There are different opinions about when the word ‘SEASCAPES’ was first introduced to regular use. One historical record states that it was in 1790. Another puts that date as 1804. Either way, it is generally agreed that the term was modelled for maritime application from the word ‘landscape.’ In 2001 the Marine Institute, in conjunction with the Welsh Government’s environemtal organisation, to assist in spatial planning, that a seascpaes could be defined in context of being a combination of adjacent land, coastline and sea within an area defined by a mix of land-sea inter-visibility and coastal landscape character assessment, with major headlands forming division points between one seascape area and the next. It was published in a “Guide to best practice in seascape assessment.” I rather liked the word and chose it to name the maritime radio programme I introduced to RTE Radio 1 in 1989. After I left RTE, the programme continued but ended this March and is no more. I have replaced it with MARITIME IRELAND, which is broadcast monthly as a Podcast on the major Podcast services and on Community Radio Stations around Ireland. On the website I am now introducing perspectives I see in my maritime reportage.
Three years ago there were reports of seahorses being seen at Youghal Beach and Lough Hyne in County Cork, but it has not proved possible to find anyone who can actually prove that they saw them. The Atlas of ‘Mammals in Ireland,’ which lists a vast number of species, does not have a record of seahorses, a strange, small, often described as “mythical” species, with the head of a horse, a tail and males that have a pouch which is said to carry eggs of the female partner until birth. Between 40 and 60 species of seahorse are reported around the world, but little is known about wild seahorses in Irish waters.
Dave Wall National Biodiversity Data Centre
Two species – the short-snouted Seahorse and the Spiny Seahorse – were listed as ‘data deficient’ on the International Union for Conservation of Nature Red List survey in 2017. Dave Wall is Citizen Science Officer for the National Biodiversity Data Centre. He would be very interested to hear from anyone who can provide actual evidence of a seahorse in Irish waters. “I am regularly asked about seahorses,” he told me. “I’ve never actually seen a live one, nor has evidence of one been produced to me. I would be pleased to see actual evidence of this creature in Irish waters.”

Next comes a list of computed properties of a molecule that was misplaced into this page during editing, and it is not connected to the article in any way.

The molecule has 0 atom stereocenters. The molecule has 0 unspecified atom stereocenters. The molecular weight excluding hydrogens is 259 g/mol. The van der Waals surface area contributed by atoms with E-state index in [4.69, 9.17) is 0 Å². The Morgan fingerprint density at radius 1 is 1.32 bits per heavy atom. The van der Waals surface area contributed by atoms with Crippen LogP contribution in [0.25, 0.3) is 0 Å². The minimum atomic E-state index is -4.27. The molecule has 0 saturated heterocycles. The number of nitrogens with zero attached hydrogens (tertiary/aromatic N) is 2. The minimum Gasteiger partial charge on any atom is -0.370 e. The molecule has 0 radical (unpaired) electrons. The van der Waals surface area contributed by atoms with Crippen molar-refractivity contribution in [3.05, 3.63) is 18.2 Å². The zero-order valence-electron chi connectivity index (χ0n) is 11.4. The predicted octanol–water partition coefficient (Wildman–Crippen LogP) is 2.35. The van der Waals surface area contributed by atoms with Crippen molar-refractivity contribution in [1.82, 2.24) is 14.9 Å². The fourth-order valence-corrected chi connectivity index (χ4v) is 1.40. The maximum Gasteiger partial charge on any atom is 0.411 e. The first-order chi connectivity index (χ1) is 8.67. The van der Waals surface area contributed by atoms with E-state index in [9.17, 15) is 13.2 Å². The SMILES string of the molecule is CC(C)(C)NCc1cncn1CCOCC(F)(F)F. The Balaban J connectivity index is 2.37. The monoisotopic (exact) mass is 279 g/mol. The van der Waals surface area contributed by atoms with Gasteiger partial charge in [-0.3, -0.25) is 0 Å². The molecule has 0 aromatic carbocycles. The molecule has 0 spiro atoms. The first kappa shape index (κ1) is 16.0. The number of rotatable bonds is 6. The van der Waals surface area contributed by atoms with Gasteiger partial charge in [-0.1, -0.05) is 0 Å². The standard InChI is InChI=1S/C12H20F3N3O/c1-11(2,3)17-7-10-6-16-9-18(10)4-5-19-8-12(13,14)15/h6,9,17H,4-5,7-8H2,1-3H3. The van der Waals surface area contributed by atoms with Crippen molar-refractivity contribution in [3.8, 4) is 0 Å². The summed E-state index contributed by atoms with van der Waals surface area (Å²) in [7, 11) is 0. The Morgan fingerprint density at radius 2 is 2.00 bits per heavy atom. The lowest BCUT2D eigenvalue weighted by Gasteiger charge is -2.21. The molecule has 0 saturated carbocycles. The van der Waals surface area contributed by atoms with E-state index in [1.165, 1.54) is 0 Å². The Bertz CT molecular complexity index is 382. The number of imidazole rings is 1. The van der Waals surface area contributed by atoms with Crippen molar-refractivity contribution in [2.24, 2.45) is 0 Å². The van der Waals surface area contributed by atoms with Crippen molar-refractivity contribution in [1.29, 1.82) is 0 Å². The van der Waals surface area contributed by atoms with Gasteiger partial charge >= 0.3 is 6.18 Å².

HAPPY BIRTHDAY TO INSHORE LIFEBOATS Introduced in 1963, the RNLI Inshore lifeboats have saved 30,778 lives in s 60 years. “Before I came to work for the RNLI I would have thought that Inshore meant that these lifeboats were on inland lakes and yes they are there too, at our four inland stations, but they are all around our coastline too.,” says Niamh Stephenson, RNLI Public Affairs Manager in Ireland. “They enable volunteer crews to carry out their work closer to shore, in areas inaccessible to other lifeboats in the fleet. Designed to be quick and manoeuvrable, inshore lifeboats can operate in shallower water, near cliffs and rocks meaning crews can get as close as possible to those in trouble. The current generation of B class lifeboat is called the Atlantic 85 – named after the Atlantic College in Wales where these rigid inflatable lifeboats (RIBs) were first developed. 85 represents the length – nearly 8.5m and the lifeboat is both day and night capable and can operate in weather up to a Beaufort Force 7. The introduction of the first rigid inflatable lifeboat (RIB) – the Atlantic 21 – into the RNLI fleet back in 1972 revolutionised lifesaving at sea. When it comes to responding to a lifesaving task, the Atlantic 85 lifeboat is one of the fastest in the fleet; with a top speed of 35 knots. “The smallest lifeboat, the D class saves more lives than any other class of lifeboat,” says Niamh. “With a top speed of 25 knots, the lifeboat can operate in both day and night with an endurance of 3 hours at sea. You will often see a D-class lifeboat at stations alongside an All-Weather lifeboats and I often think Summer is their chance to shine, as call-outs increase and a lot of activity is carried out close to shore. “